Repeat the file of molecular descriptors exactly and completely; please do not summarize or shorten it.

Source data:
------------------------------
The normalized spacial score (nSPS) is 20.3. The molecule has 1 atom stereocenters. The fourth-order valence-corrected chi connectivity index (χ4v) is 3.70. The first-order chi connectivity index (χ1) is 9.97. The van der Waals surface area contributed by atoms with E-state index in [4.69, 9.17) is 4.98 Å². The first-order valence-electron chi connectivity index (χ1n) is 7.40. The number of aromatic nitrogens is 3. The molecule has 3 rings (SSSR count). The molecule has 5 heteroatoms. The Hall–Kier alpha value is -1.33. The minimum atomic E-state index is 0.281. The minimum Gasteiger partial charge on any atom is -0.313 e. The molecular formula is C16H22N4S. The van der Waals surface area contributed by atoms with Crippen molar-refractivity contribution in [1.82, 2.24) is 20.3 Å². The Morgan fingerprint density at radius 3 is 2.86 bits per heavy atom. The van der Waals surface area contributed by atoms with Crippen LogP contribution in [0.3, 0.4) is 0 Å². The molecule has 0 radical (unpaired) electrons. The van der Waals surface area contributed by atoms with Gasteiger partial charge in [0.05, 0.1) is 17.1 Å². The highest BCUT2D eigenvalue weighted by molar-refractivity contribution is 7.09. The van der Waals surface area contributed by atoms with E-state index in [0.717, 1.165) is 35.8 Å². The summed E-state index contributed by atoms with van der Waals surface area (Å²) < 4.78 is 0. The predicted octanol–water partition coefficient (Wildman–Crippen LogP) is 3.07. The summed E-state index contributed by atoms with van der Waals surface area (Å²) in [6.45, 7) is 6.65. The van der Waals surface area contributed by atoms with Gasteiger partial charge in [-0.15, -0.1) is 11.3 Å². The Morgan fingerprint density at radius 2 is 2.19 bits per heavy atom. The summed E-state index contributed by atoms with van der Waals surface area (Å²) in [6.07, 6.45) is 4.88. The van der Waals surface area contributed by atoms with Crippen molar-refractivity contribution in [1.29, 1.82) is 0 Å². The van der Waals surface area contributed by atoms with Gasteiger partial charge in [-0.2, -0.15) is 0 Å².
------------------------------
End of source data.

The normalized spacial score (nSPS) is 20.3. The molecule has 1 atom stereocenters. The fourth-order valence-corrected chi connectivity index (χ4v) is 3.70. The first-order chi connectivity index (χ1) is 9.97. The van der Waals surface area contributed by atoms with E-state index in [4.69, 9.17) is 4.98 Å². The first-order valence-electron chi connectivity index (χ1n) is 7.40. The number of aromatic nitrogens is 3. The molecule has 3 rings (SSSR count). The molecule has 5 heteroatoms. The Hall–Kier alpha value is -1.33. The minimum atomic E-state index is 0.281. The minimum Gasteiger partial charge on any atom is -0.313 e. The molecular formula is C16H22N4S. The van der Waals surface area contributed by atoms with Crippen molar-refractivity contribution in [1.82, 2.24) is 20.3 Å². The Morgan fingerprint density at radius 3 is 2.86 bits per heavy atom. The van der Waals surface area contributed by atoms with Crippen LogP contribution in [0.3, 0.4) is 0 Å². The molecule has 0 radical (unpaired) electrons. The van der Waals surface area contributed by atoms with Gasteiger partial charge in [0.05, 0.1) is 17.1 Å². The highest BCUT2D eigenvalue weighted by molar-refractivity contribution is 7.09. The van der Waals surface area contributed by atoms with E-state index in [0.717, 1.165) is 35.8 Å². The summed E-state index contributed by atoms with van der Waals surface area (Å²) < 4.78 is 0. The predicted octanol–water partition coefficient (Wildman–Crippen LogP) is 3.07. The summed E-state index contributed by atoms with van der Waals surface area (Å²) in [6.45, 7) is 6.65. The van der Waals surface area contributed by atoms with Gasteiger partial charge in [-0.15, -0.1) is 11.3 Å². The Morgan fingerprint density at radius 2 is 2.19 bits per heavy atom. The summed E-state index contributed by atoms with van der Waals surface area (Å²) in [6.07, 6.45) is 4.88. The van der Waals surface area contributed by atoms with Crippen molar-refractivity contribution in [1.29, 1.82) is 0 Å². The van der Waals surface area contributed by atoms with Gasteiger partial charge in [-0.2, -0.15) is 0 Å².